Femoral Shaft

Femoral Shaft


  • The highest age- and gender-specific incidences of femoral shaft fracture are seen in males from 15 to 24 years of age and in females 75 years of age or older.

  • Femoral shaft fractures occur most frequently in young men after high-energy trauma and elderly women after a low-energy fall.

  • The bimodal distribution peaks at 25 and 65 years of age with an overall incidence of approximately 10 per 100,000 population per year.


  • The femur is the largest tubular bone in the body and is surrounded by the largest mass of muscle.

  • An important feature of the femoral shaft is its anterior bow.

  • The medial cortex is under compression, whereas the lateral cortex is under tension.

  • The isthmus of the femur is the region with the smallest intramedullary (IM) diameter. The diameter of the isthmus affects the size of the IM nail that can be inserted into the femoral shaft.

  • The femoral shaft is subjected to major muscular deforming forces (Fig. 32.1).

    • Abductors (gluteus medius and minimus): They insert on the greater trochanter and abduct the proximal femur following subtrochanteric and proximal shaft fractures.

    • Iliopsoas: It flexes and externally rotates the proximal fragment by its attachment to the lesser trochanter.

    • Adductors: They span most shaft fractures and exert a strong axial and varus load to the bone by traction on the distal fragment.

    • Gastrocnemius: It acts on distal shaft fractures and supracondylar fractures by flexing the distal fragment.

    • Fascia lata: It acts as a tension band by resisting the medial angulating forces of the adductors.

  • The thigh musculature is divided into three distinct fascial compartments (Fig. 32.2):

    1. Anterior compartment: This is composed of the quadriceps femoris, iliopsoas, sartorius, and pectineus, as well as the femoral artery, vein, and nerve, and the lateral femoral cutaneous nerve.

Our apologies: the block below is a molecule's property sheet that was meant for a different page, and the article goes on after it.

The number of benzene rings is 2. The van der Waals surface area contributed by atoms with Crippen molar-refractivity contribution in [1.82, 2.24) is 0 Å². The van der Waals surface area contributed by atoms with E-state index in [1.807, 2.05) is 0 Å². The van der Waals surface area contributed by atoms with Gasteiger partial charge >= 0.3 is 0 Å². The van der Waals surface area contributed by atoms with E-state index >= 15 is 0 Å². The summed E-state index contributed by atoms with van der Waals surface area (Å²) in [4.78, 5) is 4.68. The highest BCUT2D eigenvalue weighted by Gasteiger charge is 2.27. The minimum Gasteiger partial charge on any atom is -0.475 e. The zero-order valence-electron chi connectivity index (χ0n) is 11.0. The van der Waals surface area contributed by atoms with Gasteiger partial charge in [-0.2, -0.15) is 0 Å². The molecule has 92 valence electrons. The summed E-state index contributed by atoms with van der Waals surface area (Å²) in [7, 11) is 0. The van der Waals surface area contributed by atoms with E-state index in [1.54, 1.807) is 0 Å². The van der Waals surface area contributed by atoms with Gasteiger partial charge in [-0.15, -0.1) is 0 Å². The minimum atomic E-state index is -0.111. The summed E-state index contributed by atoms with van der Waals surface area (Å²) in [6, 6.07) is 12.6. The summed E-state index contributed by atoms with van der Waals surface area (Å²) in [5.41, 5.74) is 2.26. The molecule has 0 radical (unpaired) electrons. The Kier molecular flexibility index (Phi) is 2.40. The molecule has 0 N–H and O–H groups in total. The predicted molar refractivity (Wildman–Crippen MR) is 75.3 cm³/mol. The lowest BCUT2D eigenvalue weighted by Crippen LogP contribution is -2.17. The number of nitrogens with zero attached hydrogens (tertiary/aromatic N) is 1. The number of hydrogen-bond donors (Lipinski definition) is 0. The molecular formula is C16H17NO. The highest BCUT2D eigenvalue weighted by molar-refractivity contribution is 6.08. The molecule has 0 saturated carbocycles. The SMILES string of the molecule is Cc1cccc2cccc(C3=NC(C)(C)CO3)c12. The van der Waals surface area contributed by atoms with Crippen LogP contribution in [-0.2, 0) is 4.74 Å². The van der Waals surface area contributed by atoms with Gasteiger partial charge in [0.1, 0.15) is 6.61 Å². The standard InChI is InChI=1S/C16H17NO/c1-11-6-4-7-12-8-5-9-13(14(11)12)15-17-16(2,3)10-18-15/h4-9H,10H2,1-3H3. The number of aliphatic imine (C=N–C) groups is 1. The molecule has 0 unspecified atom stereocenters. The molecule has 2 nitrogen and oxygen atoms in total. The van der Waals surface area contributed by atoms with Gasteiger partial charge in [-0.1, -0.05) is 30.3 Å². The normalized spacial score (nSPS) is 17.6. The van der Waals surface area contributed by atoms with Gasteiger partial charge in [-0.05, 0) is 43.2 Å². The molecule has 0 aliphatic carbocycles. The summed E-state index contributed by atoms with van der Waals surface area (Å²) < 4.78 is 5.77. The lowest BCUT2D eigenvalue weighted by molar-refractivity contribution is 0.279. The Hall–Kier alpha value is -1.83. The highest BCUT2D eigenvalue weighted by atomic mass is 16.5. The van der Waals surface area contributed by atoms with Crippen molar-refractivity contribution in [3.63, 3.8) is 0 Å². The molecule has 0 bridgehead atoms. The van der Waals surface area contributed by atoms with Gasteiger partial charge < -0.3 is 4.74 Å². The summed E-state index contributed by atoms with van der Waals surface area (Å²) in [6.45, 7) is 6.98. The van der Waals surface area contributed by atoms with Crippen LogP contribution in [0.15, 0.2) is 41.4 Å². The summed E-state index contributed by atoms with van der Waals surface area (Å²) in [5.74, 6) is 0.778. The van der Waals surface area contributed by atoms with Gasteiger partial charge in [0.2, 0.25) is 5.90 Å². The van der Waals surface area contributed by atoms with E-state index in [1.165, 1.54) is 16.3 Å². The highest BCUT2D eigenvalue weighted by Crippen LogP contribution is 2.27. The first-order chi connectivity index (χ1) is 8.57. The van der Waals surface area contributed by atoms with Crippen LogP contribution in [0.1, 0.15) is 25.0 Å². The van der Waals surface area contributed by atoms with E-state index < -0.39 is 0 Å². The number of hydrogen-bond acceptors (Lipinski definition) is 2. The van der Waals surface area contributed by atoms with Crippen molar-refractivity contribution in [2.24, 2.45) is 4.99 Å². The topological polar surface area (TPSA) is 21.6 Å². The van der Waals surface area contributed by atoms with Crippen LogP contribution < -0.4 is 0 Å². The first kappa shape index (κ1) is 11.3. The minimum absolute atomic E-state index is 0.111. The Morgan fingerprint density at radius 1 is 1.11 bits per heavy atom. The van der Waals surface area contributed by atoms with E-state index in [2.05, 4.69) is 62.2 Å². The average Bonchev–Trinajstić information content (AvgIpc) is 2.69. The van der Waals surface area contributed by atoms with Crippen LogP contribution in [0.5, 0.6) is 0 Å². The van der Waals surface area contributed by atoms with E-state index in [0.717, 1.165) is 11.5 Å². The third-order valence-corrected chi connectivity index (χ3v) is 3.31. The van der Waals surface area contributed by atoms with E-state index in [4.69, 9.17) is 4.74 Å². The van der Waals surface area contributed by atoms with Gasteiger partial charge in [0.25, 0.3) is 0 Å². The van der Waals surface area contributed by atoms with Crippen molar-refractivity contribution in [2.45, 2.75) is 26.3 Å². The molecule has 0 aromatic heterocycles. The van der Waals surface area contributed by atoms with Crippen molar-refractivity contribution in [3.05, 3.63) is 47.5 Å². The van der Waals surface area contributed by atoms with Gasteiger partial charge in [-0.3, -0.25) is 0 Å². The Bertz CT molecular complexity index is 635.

2. Medial compartment: This contains the gracilis, adductor longus, brevis, magnus, and obturator externus muscles along with the obturator artery, vein, and nerve, and the profunda femoris artery.

    3. Posterior compartment: This includes the biceps femoris, semitendinosus, and semimembranosus, a portion of the adductor magnus muscle, branches of the profunda femoris artery, the sciatic nerve, and the posterior femoral cutaneous nerve.

  • Because of the large volume of the three fascial compartments of the thigh, compartment syndromes are much less common than in the lower leg.

    • The vascular supply to the femoral shaft is derived mainly from the profunda femoral artery. The one to two nutrient vessels usually enter the bone proximally and posteriorly along the linea aspera. This artery then arborizes proximally and distally to provide the endosteal circulation to the shaft. The periosteal vessels also enter the bone along the linea aspera and supply blood to the outer one-third of the cortex. The endosteal vessels supply the inner two-thirds of the cortex.

    • Following most femoral shaft fractures, the endosteal blood supply is disrupted, and the periosteal vessels proliferate to act as the primary source of blood for healing. The medullary supply is eventually restored late in the healing process.

    • Reaming may further obliterate the endosteal circulation, but it returns fairly rapidly, in 3 to 4 weeks.

  • Femoral shaft fractures heal readily if the blood supply is not excessively compromised. Therefore, it is important to avoid excessive periosteal stripping, especially posteriorly, where the arteries enter the bone at the linea aspera.